No Sin Too Big, No Act of Mercy Too Small
We all know that certain sins get rewarded in our culture. We’re all tempted to toe the line of what’s acceptable and what’s not. Publicity often has more sway over our repentance than the sin itself. Adultery is something that confronts you publicly. The lust that led up to it is a sin you deal with privately.
If we put it this starkly, it’s obvious this is not what God calls us to. So why is it such an easy myth to believe? It’s much easier to believe that we just need a boost than it is to believe we need a total reconstruction.
A few weeks ago, I preached on the woman at the well in John 4. She was one of those people who committed the ugly sins. She was not well-respected. She was not given a pass. She was not someone other people gave the benefit of the doubt. No, in today’s terms, we would call her a homewrecker. She had angered other people with her sins. Though some people are applauded for what they do wrong, she was rejected. She reorganized her life based on the fact that she had no honor, no friends, and no way out. And that’s precisely the moment she met Jesus.
The same thing is true with the man possessed by the demon in Mark 5. Demon possession is not exactly one of the upwardly mobile sins. He wasn’t promoted for his violent outbursts or imitated for his aggression. Instead, he was cast away, chained up, and left for dead. Mark tells us he resettled among the tombs, crying out in agony and despair. Right in the middle of his hopelessness, he met Jesus.
No matter how we dress it up, how we’ve profited from our own wrongdoing, whether we’ve hit rock bottom in the eyes of the world, this is our story too. We didn’t meet Jesus on our own terms; we encountered him in spite of ourselves. Our stories all follow the tune of the old hymn, “Nothing in my hand I bring, simply to the cross I cling.” As we see in both of these stories, this is what it takes to be redeemed.
This is the pattern we see in the gospels repeatedly. No one is too far gone. No one has out-sinned Jesus’s willingness to forgive. The only thing more powerful than our sin is the life-giving, sin-cleansing grace of God. There is no sin too big.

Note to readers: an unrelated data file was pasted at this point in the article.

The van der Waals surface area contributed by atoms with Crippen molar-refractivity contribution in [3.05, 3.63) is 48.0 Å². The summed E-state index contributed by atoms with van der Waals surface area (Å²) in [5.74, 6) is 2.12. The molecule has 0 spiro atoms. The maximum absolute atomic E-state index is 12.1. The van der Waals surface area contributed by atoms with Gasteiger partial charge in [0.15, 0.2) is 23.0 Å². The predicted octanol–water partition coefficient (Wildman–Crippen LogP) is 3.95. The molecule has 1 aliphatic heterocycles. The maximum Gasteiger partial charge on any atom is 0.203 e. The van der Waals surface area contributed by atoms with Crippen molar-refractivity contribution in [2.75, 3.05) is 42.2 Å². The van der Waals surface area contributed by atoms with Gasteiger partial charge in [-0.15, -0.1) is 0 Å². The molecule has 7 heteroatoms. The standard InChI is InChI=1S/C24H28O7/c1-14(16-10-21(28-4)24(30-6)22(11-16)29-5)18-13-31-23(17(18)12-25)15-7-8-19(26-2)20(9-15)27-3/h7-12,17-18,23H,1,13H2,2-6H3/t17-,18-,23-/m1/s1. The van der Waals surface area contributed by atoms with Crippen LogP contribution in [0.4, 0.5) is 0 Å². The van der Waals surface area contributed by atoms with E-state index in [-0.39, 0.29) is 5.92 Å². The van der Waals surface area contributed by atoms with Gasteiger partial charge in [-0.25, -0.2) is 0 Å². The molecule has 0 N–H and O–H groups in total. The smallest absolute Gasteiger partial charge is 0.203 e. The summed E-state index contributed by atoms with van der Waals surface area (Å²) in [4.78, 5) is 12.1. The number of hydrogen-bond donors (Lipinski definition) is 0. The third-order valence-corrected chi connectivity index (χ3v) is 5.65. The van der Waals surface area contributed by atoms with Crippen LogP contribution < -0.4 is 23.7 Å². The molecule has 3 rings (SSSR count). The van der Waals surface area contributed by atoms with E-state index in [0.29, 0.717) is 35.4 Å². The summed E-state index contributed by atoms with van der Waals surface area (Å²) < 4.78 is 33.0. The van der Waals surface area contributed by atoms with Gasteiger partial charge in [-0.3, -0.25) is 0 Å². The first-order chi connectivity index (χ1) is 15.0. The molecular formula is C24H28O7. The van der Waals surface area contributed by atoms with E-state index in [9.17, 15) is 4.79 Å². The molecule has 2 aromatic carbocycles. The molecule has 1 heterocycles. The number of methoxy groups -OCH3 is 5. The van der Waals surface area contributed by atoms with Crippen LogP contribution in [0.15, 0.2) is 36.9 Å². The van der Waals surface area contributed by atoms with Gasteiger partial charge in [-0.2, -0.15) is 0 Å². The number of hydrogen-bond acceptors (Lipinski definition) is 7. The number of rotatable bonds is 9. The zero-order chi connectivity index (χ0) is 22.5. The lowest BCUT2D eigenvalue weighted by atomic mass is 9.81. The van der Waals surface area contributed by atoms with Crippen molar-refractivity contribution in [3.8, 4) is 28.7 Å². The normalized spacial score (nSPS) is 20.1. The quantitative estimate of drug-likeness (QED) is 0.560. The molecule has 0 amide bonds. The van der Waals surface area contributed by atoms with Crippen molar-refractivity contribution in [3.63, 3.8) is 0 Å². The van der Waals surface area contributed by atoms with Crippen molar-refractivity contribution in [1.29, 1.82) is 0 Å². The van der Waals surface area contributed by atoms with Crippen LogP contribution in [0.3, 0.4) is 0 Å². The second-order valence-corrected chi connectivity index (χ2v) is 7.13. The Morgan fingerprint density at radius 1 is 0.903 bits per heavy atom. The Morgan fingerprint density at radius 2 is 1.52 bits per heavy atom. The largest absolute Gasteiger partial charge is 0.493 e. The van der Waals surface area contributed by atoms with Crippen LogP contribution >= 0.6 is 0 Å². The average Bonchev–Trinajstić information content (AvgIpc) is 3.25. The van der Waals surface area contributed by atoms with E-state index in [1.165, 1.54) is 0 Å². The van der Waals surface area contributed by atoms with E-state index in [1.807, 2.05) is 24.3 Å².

But we can’t stop here. When Jesus encounters people in the Gospels, he does not leave them at confession. When he speaks with the woman at the well, he’s not conducting a cathartic therapy session; he calls her to new life. When the man who was possessed by the demon tries to get back on the boat with Jesus and the disciples, Jesus turns him around and gives him a mission – to go tell of all the Lord has done for you and how he has had mercy on you.
As the hymn continues, “Naked, come to Thee for dress, helpless, look to Thee for grace.”
God is a clothing God. We’re reminded of how God dealt with sin back in the Garden of Eden. When Adam and Eve realized they were naked (a vivid picture of conviction over sin), they sewed fig leaves together to cover themselves. When God approaches, he doesn’t mince words about their sin. He removes them from the Garden of Eden, but he also does something else. God takes the skins of animals and gives them clothes to wear. What a picture of God’s mercy! There is no tender act of mercy too small for the child of God.
The goal of repentance is restoration.
We’re being reunited with God through Jesus Christ. We don’t stop after we’ve repented. We step forward into God’s plans for us, clothed in his mercy and grace.
I love the way Richard Lovelace describes our life in Christ: “True spirituality is not a superhuman religiosity; it is simply true humanity released from the bondage to sin and renewed by the Holy Spirit” (1).
If you’re a Christian, this is God’s will for you, that you might be restored to him, empowered to live free from the bondage of your own sin, and free to follow wherever the Spirit guides you.
When you understand that, you start to see that there’s no sin too big for God, and there’s no act of mercy too small.
(1) Richard Lovelace, Dynamics of Spiritual Life, 19.
Want to make Bible scholar Joel Edmund Anderson squirm? Ask him this question: Please describe in detail your belief that you can perceive the presence of Jesus. Apologists HATE this question. If they answer honestly, it demonstrates to everyone that their religious beliefs are not based on good objective evidence but upon their emotions and subjective, superstitious perceptions.
Why are many conservative Christian scholars and apologists so reluctant to discuss their perception of Jesus in their hearts?